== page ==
Nov 07, 2019
By Tara Weiss
The free streamer tries to offer something for everyone with 22 wide-ranging Spanish and Portuguese-language channels.
When Pluto TV Latino rolled out 22 Spanish- and Portuguese-language channels in the U.S. this year, its goal was to offer such a wide range of programming that there would be something for everyone in the growing Hispanic market.
It’s a challenging mandate given the complexity and size of the population. Overall, they represent 18% of the American population and have roots in nearly 30 countries. A majority speak Spanish or are bilingual, and about a third were born outside of the U.S.
“The most important thing for anybody serving the U.S. Hispanic market to keep in mind is that there is no silver bullet,” says Adriana Waterston, senior vice president of insights and strategy at Horowitz Research, a firm that specializes in Hispanic and multicultural market research. “One size does not fit all.”
Spanish programming often doesn’t account for preferences that diverge across age groups and cultures within the market.
“Hispanics are a very complex demographic -- diverse by birthplace, country of origin, family’s length of time in this country, dialect, socioeconomic status, and regional culture within the U.S.,” says Christian Kurz, senior vice president of Global Consumer Insights at Viacom.
That's something Pierluigi Gazzolo, president of Viacom International Media Networks, Americas, has said for years. When the El Salvador-native was asked at an internal Viacom panel how Hollywood represents Latinos, he answered succinctly: Terribly.
“They’re mixing and matching cultures in one show,” says Gazzolo. “I’ve seen shows where the mother is Mexican and the son is clearly Colombian. A Mexican is very different from a Colombian. A Colombian is very different from a Mexican.”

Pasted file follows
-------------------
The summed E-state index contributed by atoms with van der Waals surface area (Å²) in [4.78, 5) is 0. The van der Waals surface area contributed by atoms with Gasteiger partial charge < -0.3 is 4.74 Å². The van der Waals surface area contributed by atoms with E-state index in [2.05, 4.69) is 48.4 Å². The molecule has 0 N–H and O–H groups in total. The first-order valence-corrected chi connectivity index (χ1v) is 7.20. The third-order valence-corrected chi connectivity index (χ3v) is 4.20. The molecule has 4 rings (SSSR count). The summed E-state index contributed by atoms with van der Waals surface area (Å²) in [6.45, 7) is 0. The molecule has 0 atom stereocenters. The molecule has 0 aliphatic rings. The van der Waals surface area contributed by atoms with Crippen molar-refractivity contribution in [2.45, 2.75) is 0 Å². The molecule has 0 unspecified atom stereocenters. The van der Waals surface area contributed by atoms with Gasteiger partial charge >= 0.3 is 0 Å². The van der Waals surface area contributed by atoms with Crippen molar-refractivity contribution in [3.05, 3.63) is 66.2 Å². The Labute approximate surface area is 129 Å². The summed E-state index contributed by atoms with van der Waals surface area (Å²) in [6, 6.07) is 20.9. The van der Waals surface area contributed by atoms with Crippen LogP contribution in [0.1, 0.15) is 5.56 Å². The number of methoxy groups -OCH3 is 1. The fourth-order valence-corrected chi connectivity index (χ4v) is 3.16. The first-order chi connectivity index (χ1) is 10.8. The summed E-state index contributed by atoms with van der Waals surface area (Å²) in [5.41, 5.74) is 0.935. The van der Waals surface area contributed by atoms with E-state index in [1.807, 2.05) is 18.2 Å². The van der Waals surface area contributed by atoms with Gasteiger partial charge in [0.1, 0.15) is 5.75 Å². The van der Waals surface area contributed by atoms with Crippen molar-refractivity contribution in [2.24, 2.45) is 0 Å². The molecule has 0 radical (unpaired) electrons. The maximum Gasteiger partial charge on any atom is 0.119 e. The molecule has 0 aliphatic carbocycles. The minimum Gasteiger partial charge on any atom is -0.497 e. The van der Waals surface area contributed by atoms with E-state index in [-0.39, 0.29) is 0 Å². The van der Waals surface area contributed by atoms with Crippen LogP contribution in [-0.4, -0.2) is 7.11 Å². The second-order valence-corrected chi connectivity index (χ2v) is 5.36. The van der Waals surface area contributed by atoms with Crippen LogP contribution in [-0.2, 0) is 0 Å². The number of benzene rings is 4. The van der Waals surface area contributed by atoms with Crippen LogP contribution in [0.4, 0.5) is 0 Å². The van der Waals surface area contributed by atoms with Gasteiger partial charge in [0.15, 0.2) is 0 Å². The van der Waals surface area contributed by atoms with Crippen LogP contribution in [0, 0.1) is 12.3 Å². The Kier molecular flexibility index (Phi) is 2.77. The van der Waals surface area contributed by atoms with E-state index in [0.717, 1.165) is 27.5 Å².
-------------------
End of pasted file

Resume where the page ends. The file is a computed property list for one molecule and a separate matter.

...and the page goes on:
"There are all sorts of creative programming ideas we can test with the audience that hasn't been done before."
Pluto TV hopes to offer an alternative that bests all of these options: it’s free and it’s available to everyone with an internet connection.
Another advantage is Pluto’s ability to analyze viewership data live and its ability to remove channels that aren’t performing well and put new ones in their place.
“There are all sorts of creative programming ideas we can test with the audience that hasn't been done before,” says Tom Ryan, co-founder and CEO of Pluto TV. “If they work, we can be nimble and double down on them.”
"It’s bicultural and bilingual young people who are really driving the growth of this market."
Waterston warns against making sweeping generalizations, but says Latinos often live in multi-generational households, which naturally lends itself to generational co-viewing.
For example, a Latinx teen may watch telenovelas with grandparents and English-language content with friends.
“It’s bicultural and bilingual young people who are really driving the growth of this market,” Waterston says.